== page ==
Operation Boo Keeps Sex Offenders In The Dark on Halloween

Parol Service agents and U.S. Marshals go door-to-door making sure sex offenders aren't participating in trick or treat festivities

U.S. Marshals and members of California's Parole Service teamed up Thursday for Operation Boo, a special Halloween sting aimed at making sure sex offenders are leaving trick-or-treating to the kids.

Parole officers make visits to registered sex offenders’ houses several times a year but on this holiday the meetings usually come as a surprise.

Whether dressed in uniform, or in costume, Marshals and parole officers have one goal during these visits: to make sure offenders know there are no tricks or treats allowed on Halloween.

“Five o'clock curfew. No candy, no lights on, no answering the door. There should be nothing to attract children to the house," Parole Services unit supervisor Mark Fonte said.

There are 65 parolees on the checklist. Among them is 80-year-old Frank John Seles, better known as "Mr. Wonder." He's a former Louisiana children's TV show host whose case captured national attention.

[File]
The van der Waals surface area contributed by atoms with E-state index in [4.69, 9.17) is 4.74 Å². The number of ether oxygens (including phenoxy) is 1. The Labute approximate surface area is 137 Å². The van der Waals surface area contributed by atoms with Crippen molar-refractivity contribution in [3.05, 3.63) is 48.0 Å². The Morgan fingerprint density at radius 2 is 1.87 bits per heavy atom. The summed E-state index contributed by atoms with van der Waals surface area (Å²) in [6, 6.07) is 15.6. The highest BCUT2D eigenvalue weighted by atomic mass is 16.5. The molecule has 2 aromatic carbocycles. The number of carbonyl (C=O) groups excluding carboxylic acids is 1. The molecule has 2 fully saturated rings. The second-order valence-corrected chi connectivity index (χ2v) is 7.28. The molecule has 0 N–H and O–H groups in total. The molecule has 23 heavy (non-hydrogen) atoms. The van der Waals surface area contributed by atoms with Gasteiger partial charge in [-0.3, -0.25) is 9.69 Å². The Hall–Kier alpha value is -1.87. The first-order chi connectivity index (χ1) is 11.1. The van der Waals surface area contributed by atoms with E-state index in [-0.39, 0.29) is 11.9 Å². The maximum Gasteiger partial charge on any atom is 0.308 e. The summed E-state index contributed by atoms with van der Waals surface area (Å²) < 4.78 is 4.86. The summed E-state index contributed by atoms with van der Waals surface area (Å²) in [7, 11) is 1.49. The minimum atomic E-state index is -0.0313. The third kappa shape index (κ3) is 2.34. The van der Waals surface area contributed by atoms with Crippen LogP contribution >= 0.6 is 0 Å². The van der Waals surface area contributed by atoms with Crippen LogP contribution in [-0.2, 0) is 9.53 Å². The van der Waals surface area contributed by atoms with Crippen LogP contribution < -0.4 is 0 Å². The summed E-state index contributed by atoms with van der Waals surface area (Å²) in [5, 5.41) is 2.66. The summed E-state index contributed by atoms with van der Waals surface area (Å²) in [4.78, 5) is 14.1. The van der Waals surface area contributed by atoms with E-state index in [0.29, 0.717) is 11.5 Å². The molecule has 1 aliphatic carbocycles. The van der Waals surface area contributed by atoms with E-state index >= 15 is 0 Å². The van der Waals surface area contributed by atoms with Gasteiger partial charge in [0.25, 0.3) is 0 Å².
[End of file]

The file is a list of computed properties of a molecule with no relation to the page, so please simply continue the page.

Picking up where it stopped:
He spent some time behind bars but now lives in an affluent Otay Mesa neighborhood. Authorities stopped by his home Thursday afternoon.

They also checked in with registered offender Ricky Ballard, who, though homeless, was found Thursday night exactly where he was supposed to be, according to parole officers.

"We supervise everyone the same whether they are homeless or not homeless," a patrolling agent said. "Usually it is a very pleasant interaction."

Several more sex offenders live in a halfway house in Paradise Hills just across the street from where Tony Pettis was passing out candy Thursday night.

"I’m glad [authorities are] here," Pettis said. "Got my attention right away."

In addition to protecting kids and parents on Halloween, Operation Boo was also designed to help authorities keep a close eye on registered offenders.

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